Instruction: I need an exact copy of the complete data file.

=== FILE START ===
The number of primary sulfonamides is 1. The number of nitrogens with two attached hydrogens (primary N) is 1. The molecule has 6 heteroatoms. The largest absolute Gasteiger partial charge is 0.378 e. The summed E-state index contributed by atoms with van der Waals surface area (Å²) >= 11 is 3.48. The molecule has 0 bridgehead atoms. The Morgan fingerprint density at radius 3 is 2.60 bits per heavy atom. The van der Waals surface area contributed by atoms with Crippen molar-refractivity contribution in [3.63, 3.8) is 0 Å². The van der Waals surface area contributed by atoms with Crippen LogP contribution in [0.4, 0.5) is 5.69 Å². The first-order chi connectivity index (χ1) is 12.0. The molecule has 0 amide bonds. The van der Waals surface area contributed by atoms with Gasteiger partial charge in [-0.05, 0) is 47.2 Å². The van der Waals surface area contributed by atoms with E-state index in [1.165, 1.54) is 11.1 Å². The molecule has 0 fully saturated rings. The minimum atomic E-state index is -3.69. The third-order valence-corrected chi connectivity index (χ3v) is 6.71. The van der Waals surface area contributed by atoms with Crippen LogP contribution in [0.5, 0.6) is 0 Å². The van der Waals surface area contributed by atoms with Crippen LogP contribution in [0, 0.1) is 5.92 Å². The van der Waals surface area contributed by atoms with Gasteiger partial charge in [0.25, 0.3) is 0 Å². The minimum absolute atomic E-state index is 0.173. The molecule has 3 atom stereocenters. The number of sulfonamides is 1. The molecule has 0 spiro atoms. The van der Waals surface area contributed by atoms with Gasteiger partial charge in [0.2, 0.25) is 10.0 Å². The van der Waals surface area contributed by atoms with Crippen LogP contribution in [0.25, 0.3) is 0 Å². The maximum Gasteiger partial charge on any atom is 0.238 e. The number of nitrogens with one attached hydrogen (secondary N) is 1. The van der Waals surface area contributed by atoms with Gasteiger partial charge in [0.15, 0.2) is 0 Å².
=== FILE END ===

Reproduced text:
The number of primary sulfonamides is 1. The number of nitrogens with two attached hydrogens (primary N) is 1. The molecule has 6 heteroatoms. The largest absolute Gasteiger partial charge is 0.378 e. The summed E-state index contributed by atoms with van der Waals surface area (Å²) >= 11 is 3.48. The molecule has 0 bridgehead atoms. The Morgan fingerprint density at radius 3 is 2.60 bits per heavy atom. The van der Waals surface area contributed by atoms with Crippen molar-refractivity contribution in [3.63, 3.8) is 0 Å². The van der Waals surface area contributed by atoms with Crippen LogP contribution in [0.4, 0.5) is 5.69 Å². The first-order chi connectivity index (χ1) is 12.0. The molecule has 0 amide bonds. The van der Waals surface area contributed by atoms with Gasteiger partial charge in [-0.05, 0) is 47.2 Å². The van der Waals surface area contributed by atoms with E-state index in [1.165, 1.54) is 11.1 Å². The molecule has 0 fully saturated rings. The minimum atomic E-state index is -3.69. The third-order valence-corrected chi connectivity index (χ3v) is 6.71. The van der Waals surface area contributed by atoms with Crippen LogP contribution in [0.5, 0.6) is 0 Å². The van der Waals surface area contributed by atoms with Crippen LogP contribution in [0, 0.1) is 5.92 Å². The van der Waals surface area contributed by atoms with Gasteiger partial charge in [0.25, 0.3) is 0 Å². The minimum absolute atomic E-state index is 0.173. The molecule has 3 atom stereocenters. The number of sulfonamides is 1. The molecule has 0 spiro atoms. The van der Waals surface area contributed by atoms with Gasteiger partial charge in [0.2, 0.25) is 10.0 Å². The van der Waals surface area contributed by atoms with Crippen LogP contribution in [0.25, 0.3) is 0 Å². The maximum Gasteiger partial charge on any atom is 0.238 e. The number of nitrogens with one attached hydrogen (secondary N) is 1. The van der Waals surface area contributed by atoms with Gasteiger partial charge in [0.15, 0.2) is 0 Å².